Origin: Isle of Mull (Scotland)
Type: Single Malt Scotch Whisky
Ageing barrels: Ex-Bourbon and ex-Sherry Oloroso
Added coloring: No
Owner: Distell Group Ltd.
Average price: € 126.00
Official website: tobermorydistillery.com
After getting to know the Wilson & Morgan version, we return to the Tobermory peated whisky with a bottle that has been in their core range for some time.
Established in 1798 as Ledaig, the distillery like many others has undergone several changes of hands and temporary closures throughout its history. The founder, John Sinclair, was originally granted permission to build a brewery, but as you know, going from beer to whisky is a snap of fingers, even though distilling was banned in the UK at the time to preserve grain as sustenance for the war against France.
Sinclair was finally licensed in 1823, undergoing its first change of ownership in 1890 (John Hopkins & Co.), followed in 1916 by the Distillers Company (which many years later was in turn acquired first by Guinness and then Diageo), and finally closing in 1930, during prohibition.
The distillery reopened with mixed fortunes in the 1970s, closing again in the early 1980s before reopening in 1991 thanks to Burn Stewart Distillers, which in turn was acquired by the current owners in 2013.
The only distillery on the island of Mull, they depend on the waters of a lake, in this case their own, to produce their spirits (whisky and gin). A period of unusually low rainfall in 2012 forced them to temporarily stop production to give the lake time to recover its waters.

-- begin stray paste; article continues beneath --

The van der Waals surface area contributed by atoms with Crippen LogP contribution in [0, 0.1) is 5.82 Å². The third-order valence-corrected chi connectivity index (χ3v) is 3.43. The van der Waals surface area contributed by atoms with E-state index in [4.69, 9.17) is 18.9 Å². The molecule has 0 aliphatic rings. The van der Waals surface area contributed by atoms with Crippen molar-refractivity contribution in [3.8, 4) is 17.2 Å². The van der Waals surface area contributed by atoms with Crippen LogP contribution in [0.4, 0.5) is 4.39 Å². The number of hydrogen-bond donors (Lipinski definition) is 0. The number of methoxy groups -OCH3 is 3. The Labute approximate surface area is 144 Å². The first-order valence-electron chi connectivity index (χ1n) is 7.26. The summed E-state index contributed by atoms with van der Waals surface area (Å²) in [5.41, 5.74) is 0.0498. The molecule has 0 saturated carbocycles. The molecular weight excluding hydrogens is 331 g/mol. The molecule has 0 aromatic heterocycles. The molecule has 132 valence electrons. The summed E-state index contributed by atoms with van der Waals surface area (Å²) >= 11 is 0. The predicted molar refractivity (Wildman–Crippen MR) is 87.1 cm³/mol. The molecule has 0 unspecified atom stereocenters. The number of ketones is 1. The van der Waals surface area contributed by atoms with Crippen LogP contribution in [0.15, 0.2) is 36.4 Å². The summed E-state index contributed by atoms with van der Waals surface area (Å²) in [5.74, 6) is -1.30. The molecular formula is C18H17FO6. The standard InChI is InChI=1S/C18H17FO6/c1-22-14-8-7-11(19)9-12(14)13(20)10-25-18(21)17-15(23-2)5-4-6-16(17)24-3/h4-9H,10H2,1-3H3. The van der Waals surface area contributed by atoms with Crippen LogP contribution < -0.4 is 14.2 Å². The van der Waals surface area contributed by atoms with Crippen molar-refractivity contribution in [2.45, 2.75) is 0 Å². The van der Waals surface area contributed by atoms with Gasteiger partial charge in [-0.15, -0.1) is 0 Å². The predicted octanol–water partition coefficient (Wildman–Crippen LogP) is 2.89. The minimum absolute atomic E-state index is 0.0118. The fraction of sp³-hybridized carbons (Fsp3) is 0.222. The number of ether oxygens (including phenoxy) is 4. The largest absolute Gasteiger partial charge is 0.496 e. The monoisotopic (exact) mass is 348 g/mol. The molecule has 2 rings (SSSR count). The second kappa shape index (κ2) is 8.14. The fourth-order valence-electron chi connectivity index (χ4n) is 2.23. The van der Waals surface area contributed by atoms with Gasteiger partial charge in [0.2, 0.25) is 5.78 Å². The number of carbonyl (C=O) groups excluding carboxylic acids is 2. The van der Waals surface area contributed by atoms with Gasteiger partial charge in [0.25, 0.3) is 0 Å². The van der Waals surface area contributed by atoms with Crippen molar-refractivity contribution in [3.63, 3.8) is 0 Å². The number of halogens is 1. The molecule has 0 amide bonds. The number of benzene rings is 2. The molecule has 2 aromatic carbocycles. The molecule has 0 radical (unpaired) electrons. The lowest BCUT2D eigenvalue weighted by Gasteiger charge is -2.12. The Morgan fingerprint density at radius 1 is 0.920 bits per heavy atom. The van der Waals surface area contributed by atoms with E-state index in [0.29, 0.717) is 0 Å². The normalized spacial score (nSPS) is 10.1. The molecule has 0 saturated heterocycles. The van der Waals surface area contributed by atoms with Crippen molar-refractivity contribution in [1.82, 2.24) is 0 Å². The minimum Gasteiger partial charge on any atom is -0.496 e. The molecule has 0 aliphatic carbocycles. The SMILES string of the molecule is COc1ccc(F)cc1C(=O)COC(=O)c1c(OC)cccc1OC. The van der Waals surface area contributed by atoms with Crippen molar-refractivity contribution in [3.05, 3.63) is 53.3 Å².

The basic portfolio includes three unpeated whiskies under the Tobermory label (10 years, 12 years and an enviable 42 years) and two heavily peated whiskies under the Ledaig label (10 years and 18 years).
Until recently, the distillery didn’t enjoy a great reputation, but thanks mainly to the Ledaig bottlings things have changed considerably.
In the glass we are greeted by a magnificent deep coppery red, thanks to the final maturation in Sherry, a truly spectacle.
The nose is invaded (peacefully) by sultanas, cloves, orange, a touch of liquorice, all sustained by a very mineral peat, freshly hoed earth (and even a little fertilised), which accompanies without covering it. It’s also supported by a sea breeze with a rubber undertone (the well-known problem of water pollution!). A very liqueur-like and full-bodied profile, almost chewy even just on the nose, soft and rough at the same time, very fascinating.
On the palate the peat explodes in a blaze of barbecue sauce and ash, nice and oily and full, which drips onto your tongue together with liquorice and herring (!) under a shower of minerality. But let’s not forget the fruit, which has been swept away by all this blanket but still manages to float and make you feel orange and a hint of toasted almond (obviously). The alcohol profile gives the right push, titillating the walls of the mouth, trying to distract you (in vain) from this roasted tide. At times, it’s almost reminiscent of an Ardbeg. Almost.
The finish reflects the palate, inevitably fleshy but also earthy peat, ash, rubber, a touch of orange and a light note of spice, all quite long.
Complex, full-bodied, a peaty bomb that keeps those who don’t like the genre away, but if you do, you’ll dive into this one hands, feet, nose, mouth and all.